The salts of hydrofluoric acid are known as fluorides and are easily obtained by the action of the acid on metals or their oxides, hydroxides or carbonates. The fluorides of the alkali metals, of silver, and of most of the heavy metals are soluble in water; those of the alkaline earths are insoluble. A characteristic property of the alkaline fluorides is their power of combining with a molecule of hydrofluoric acid and with the fluorides of the more electro-negative elements to form double fluorides, a behaviour not shown by other metallic halides. Fluorides can be readily detected by their power of etching glass when warmed with sulphuric acid; or by warming them in a glass tube with concentrated sulphuric acid and holding a moistened glass rod in the mouth of the tube, the water apparently gelatinizes owing to the decomposition of the silicon fluoride formed. The atomic weight of fluorine has been determined by the conversion of calcium, sodium and potassium fluorides into the corresponding sulphates. J. Berzelius, by converting silver fluoride into silver chloride, obtained the value 19.44, and by analysing calcium fluoride the value 19.16; the more recent work of H. Moissan gives the value 19.05.
See H. Moissan, Le Fluor et ses composes (Paris, 1900).
[[File:|thumb|A colorful picture of fluorine. Fluorine is not really so bright green.]]
Fluorine (symbol F) is a chemical element. Its atomic number (which is the number of protons in it) is 9, and its atomic mass is 19. It is part of the Group 7 (halogens) on the periodic table of elements.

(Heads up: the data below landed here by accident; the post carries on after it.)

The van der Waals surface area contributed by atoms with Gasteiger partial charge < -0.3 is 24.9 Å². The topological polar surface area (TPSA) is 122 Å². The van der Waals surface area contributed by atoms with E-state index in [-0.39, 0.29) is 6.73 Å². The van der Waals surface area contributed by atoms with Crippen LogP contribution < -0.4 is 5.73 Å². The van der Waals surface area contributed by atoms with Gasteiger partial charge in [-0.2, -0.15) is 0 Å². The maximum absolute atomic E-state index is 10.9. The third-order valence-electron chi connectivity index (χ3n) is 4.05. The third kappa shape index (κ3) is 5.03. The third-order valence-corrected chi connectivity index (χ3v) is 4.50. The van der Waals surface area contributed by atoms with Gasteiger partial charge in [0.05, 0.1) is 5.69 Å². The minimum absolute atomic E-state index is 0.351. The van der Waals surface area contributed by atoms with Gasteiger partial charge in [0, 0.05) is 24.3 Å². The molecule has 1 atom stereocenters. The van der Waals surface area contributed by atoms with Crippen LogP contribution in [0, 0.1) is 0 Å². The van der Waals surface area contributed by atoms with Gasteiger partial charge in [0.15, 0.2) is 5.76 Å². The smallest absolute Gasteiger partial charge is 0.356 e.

Fluorine is a light yellow diatomic gas. It is very reactive gas, which exists as diatomic molecules. It is actually the most reactive element. Fluorine has a very high attraction for electrons, because it is missing one. This makes it the most powerful oxidizing agent. It can rip electrons from water (making oxygen) and ignite propane on contact. It does not need a spark. Metals can catch on fire when placed in a stream of fluorine. After it is reduced by reacting with other things, it forms the stable fluoride ion. Fluorine is very poisonous. Fluorine bonds very strongly with carbon. It can react with the unreactive noble gases. It explodes when mixed with hydrogen.
Fluorine is not found as an element on the earth; it is much too reactive. Several fluorides are found in the earth, though. When calcium phosphate is reacted with sulfuric acid to make phosphoric acid, some hydrofluoric acid is produced. Also, fluorite can be reacted with sulfuric acid to make hydrofluoric acid.
Fluorine is normally made by electrolysis. Hydrogen fluoride is dissolved in potassium fluoride. This mixture is melted and an electric current is passed through it. This is electrolysis. Hydrogen is produced at one side and fluorine at the other side. If the sides are not separated, the cell may explode.
Someone made fluorine in 1986 without using electrolysis. They produced manganese(IV) fluoride by using various chemical compounds, which released fluorine gas.
Fluorine is used to enrich uranium for nuclear weapons. It is also used to make sulfur hexafluoride. Sulfur hexafluoride is used to propel stuff out of an aerosol can. It is also used to make integrated circuits. Fluorine compounds have many uses. Fluoride ions are in fluorine compounds. Fluoride ions can be in toothpaste. Some are used in nonstick coatings. Freons contain fluorine.
Fluorine as an element is extremely reactive and toxic. It can react with almost everything, even glass. Fluorine is also poisonous.
Fluoride ions are somewhat toxic. If too much toothpaste containing fluoride is eaten then fluoride poisoning may occur. Fluoride is not reactive, though.